See an explanation of the term ‘Substitution drill’.

A veiled lady and a man sitting at a desk in a classroom chatting.

A substitution drill is a classroom technique used to practise new language. It involves the teacher first modelling a word or a sentence and the learners repeating it. The teacher then substitutes one or more key words, or changes the prompt, and the learners say the new structure.

The following sequence is an example of a substitution drill:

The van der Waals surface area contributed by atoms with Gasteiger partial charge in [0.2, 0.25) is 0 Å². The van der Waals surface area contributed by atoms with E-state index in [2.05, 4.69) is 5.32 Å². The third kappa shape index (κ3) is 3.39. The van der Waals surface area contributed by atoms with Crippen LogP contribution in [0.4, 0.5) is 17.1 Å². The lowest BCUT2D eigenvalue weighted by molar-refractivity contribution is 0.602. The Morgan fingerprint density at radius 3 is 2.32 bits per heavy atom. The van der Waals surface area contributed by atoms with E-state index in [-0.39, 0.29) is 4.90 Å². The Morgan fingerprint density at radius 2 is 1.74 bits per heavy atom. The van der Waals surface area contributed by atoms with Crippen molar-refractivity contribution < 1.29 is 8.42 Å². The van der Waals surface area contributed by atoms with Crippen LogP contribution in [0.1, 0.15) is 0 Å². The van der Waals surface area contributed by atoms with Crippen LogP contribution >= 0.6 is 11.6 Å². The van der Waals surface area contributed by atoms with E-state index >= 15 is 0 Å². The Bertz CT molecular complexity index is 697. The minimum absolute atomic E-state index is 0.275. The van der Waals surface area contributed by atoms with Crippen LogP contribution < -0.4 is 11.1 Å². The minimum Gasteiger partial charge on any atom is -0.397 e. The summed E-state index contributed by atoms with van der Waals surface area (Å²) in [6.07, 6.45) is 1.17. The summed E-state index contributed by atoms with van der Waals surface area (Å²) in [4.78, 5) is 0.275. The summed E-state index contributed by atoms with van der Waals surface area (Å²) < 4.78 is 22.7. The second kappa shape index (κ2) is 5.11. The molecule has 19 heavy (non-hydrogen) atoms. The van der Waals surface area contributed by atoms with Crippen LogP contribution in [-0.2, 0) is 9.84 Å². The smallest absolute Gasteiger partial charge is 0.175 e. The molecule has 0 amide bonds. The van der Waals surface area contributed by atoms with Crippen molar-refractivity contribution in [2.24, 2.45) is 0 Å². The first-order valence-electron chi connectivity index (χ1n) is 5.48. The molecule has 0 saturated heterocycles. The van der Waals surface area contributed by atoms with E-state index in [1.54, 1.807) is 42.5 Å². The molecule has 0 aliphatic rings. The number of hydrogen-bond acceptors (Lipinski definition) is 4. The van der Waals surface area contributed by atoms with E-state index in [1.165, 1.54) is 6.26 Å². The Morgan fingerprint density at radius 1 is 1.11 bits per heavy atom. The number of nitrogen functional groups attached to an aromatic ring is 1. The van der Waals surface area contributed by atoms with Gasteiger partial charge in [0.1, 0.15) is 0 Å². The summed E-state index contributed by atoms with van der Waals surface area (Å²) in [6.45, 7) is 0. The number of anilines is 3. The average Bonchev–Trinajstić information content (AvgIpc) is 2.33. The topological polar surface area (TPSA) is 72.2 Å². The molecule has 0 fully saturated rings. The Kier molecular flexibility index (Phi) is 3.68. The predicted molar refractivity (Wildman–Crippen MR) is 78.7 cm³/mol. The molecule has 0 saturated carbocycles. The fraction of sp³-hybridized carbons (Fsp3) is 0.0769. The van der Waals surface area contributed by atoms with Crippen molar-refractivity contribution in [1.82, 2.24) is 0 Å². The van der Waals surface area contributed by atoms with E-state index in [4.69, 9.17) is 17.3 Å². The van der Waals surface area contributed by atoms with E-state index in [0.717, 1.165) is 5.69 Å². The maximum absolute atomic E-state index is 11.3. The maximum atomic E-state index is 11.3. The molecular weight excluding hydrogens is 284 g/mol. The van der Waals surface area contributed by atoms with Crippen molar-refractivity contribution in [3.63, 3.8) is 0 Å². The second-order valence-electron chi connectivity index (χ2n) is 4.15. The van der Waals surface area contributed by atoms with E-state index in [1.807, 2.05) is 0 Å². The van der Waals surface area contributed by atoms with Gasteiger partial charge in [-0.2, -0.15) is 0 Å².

Teacher: I have a new car Learners: Have you? Teacher: I don't like fish Learners: Don't you? Teacher: I love coffee Learners: Do you?

In the classroom
Despite a move away from drilling as a classroom technique, many teachers still use it to provide practice. One way to move a drill away from being teacher-centred is to ask a learner to lead the activity.

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